Given that the overall data for Perkinsus marinus suggest a minimal early season impact, there is little justification for comparing P. marinus levels in spawning oysters versus nonspawners. Nonetheless, there were five dates on which two groups of samples, spawners and nonspawners, were analyzed. Prevalence of P. marinus was greater in spawning oysters on 3 of the 5 dates, and averaged 14.1% over all 5. For the same 5 samples, prevalence of P. marinus in nonspawning oysters was 8.1%.

There were insufficient numbers of Perkinsus marinus infections in the 2011 and 2012 samples to permit an analysis of size-specific infection levels. In the August 2010 sample, however, the 40 oysters ranged in size from 63.3-106.8 mm and displayed a range of infection intensities. The 20 smaller oysters (63.3-81.7 mm) displayed lower weighted prevalences than the 20 larger oysters (81.8-106.8 mm) by RFTM (1.50 vs. 2.00) and histology (0.95 vs. 1.13), although the frequency of "serious" moderate to heavy infections in the 2 size groups was similar: 0.15 (smaller) versus 0.10 (larger) as judged by RFTM, and 0.25 in each case by histology. Neither size group appeared markedly healthier than the other.

Temporal Spawning Sequence

Table 3 provides a comparison of observed and estimated, from degree-day data, frequency of spawning. A consistent sequence of up to 5 spawning events is predicted to occur on approximate Julian days 150-156. 170-184, 206-210, 232-237, and 262-267. Concurrence of estimated and observed events in 2010 (spawning 2), 2011 (spawnings 1 and 2) and 2012 (spawning 2). Spawning before (2012) or between the predicted dates (2011 and 2012) was also observed, indicating asynchrony in gametogenesis among individuals within the population. Of note is the lack of spawning later in the summer in all years, an observation strengthened by independent observations by commercial hatchery operators.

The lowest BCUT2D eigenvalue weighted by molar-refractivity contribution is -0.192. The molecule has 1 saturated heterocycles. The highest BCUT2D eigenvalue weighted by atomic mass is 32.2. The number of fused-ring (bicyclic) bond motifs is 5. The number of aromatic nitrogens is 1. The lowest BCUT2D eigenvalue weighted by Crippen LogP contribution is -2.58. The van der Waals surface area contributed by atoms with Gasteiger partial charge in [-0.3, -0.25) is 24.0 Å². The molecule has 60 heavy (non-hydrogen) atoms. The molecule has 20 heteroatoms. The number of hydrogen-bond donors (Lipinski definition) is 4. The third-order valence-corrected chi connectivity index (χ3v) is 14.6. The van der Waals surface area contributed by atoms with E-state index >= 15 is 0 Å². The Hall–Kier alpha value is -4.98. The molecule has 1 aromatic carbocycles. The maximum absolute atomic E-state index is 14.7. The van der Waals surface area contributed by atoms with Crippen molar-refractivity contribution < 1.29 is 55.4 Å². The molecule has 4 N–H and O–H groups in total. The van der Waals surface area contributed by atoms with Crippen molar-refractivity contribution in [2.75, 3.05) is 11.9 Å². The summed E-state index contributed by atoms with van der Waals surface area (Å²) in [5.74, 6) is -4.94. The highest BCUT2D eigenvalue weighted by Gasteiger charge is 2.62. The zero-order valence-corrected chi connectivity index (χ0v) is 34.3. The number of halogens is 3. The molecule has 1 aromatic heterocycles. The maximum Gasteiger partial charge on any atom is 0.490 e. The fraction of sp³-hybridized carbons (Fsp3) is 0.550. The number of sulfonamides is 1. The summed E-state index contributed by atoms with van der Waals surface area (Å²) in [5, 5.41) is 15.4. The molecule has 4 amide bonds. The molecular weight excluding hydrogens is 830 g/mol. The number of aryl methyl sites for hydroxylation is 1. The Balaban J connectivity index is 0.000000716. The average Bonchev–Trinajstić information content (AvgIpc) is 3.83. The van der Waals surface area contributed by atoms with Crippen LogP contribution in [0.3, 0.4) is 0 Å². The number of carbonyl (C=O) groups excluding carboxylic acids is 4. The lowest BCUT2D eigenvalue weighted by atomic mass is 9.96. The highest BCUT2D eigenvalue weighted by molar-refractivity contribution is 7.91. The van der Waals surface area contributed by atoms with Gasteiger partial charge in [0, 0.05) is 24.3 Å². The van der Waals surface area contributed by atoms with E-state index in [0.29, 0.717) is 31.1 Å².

Histological analyses provided additional perspective on spawning. Most oysters in the sample from early August 2010 were ripe and still releasing at least small numbers of gametes at that stage. In 2011, oysters were in early gametogenic development on May 3, but many were mature and beginning to spawn by May 17, and gradual spawning continued without a dramatic peak and recovery at least through the end of sampling on July 19. In 2012, oysters were generally late in development by May 16, with half or more beginning to spawn by May 22. As in 2011, gradual spawning continued in 2012, at least through the end of sampling in July. Spawning is characterized in oysters as a dramatic release; however, the possibility of an ongoing intermittent low level of "dribble" spawn cannot be entirely discounted. Such behavior would be unrecorded on the spawning table and in Table 1. Histological examination presents evidence of egg evacuation, but the time course of such limited spawning is both difficult to examine in the current design and to quantify for comparison with data described later.

Figure 5 illustrates the relationship between SL and dry tissue weight (W; in grams) in all CI samples. The power fit (W = 0.0002 x [SL.sup.1.97], [R.sup.2] = 0.31, n = 375) has an exponent value similar to that for the SL versus fecundity relationship in Figure 3C for fecundity values in excess of 5 x [10.sup.6]; however, there is considerable scatter around the fitted line, indicating variation in dry weight at any chosen value of SL.